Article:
Codemasters has given its in-house middleware Neon a fuel boost as part of a huge investment in its studio operation - with a major upgrade that sees the tech rebranded to EGO, Develop can reveal.
The ambitious Britsoft firm first unveiled its in-house technology in Develop's October 2006 issue (see previous story here). Since then plans have been afoot to keep developing the Neon engine, as it was then known, impressing the industry and gamers alike with the first game it powered, Colin McRae: DiRT.
New name EGO has been chosen to represent the next step for the engine plus the part it will play in upcoming releases such as Race Driver: GRID and Operation Flashpoint 2.
"Officially naming the EGO Engine takes our middleware from having a project title to becoming a tech brand," said Gavin Cheshire, VP, Codemasters Studios.
"Developing the engine, even through its initial phases, has been lengthy and a major investment for Codemasters. Not every third-party is in a position to devote resources to such an ambitious project and stay competitive. However, at Codemasters, we’ve invested in the technology and the support infrastructure to ensure all titles have an impressive and competitive edge."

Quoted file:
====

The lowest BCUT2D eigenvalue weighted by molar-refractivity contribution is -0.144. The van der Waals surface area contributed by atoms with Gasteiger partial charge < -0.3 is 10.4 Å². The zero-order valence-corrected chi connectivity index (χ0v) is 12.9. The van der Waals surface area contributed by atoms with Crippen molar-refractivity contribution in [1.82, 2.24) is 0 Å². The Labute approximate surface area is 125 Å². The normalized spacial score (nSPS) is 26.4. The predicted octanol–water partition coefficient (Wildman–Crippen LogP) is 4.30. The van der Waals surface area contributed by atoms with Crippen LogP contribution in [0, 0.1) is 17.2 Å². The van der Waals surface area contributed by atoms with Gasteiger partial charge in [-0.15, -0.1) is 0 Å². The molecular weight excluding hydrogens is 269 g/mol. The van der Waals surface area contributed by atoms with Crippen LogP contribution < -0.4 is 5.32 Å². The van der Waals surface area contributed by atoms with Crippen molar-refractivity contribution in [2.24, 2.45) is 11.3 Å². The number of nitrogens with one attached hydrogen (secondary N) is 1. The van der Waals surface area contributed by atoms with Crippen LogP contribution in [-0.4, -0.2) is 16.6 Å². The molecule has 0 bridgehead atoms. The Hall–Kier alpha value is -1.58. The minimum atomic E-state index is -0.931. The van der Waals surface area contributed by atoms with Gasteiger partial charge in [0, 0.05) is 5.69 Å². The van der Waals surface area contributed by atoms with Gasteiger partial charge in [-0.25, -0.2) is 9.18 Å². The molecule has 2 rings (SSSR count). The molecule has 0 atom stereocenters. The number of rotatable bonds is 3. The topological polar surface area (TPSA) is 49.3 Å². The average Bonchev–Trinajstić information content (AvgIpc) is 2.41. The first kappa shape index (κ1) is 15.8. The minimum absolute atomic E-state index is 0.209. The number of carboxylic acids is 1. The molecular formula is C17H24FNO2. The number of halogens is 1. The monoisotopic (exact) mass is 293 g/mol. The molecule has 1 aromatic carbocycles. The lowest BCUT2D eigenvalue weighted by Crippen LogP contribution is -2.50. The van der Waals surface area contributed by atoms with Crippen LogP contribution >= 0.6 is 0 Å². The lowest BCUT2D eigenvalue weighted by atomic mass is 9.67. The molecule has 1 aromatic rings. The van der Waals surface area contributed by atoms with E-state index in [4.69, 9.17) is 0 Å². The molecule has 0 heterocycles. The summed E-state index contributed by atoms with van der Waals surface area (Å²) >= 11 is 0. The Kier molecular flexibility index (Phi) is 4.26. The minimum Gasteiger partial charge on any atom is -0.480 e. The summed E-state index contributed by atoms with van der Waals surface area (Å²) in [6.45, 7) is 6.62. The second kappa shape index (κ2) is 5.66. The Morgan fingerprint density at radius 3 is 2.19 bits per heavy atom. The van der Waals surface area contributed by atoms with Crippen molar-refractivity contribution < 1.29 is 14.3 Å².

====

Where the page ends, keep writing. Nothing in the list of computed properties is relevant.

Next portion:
On-going development of the EGO Engine formed part of the £40.5m Codemasters invested in game design and technical development in the 12 month fiscal period to June 30 2007 - an increase of over 150 per cent over the previous year.
“We made significant investments in our own cross-platform, multi-genre development solution in anticipation of the next generation console transition, Codemasters CEO Rod Cousens stated.
“Now we are in a position to rev mature middleware technology to get the most from today’s leading game systems. The EGO Engine is already making its mark on the industry with award-winning, multi-million-unit selling titles.”
Codemasters recently opened a new studio in Guildford which will be using the technology as it commences work on a brand new IP for the company.
Bryan Marshall, CTO at Codemasters Studios added: "With the EGO Engine we have technology that is specific to our needs and one that doesn’t force us to compromise.
"Particularly for Operation Flashpoint 2, we simply could not fulfil the ambitions we have for the game with any off-the-shelf middleware; certainly not one that enabled us to develop across the major fifth generation consoles simultaneously with PC, rather than as an afterthought, and no one was doing that."
An exclusive feature in the next issue of Develop - with subscribers from Monday and available to download for free next week - talks to Cheshire, Marshall and Codemasters Guildford boss Adrian Bolton to learn more about how EGO is becoming the heart of the Codemasters Studio operation as it expands in the UK.
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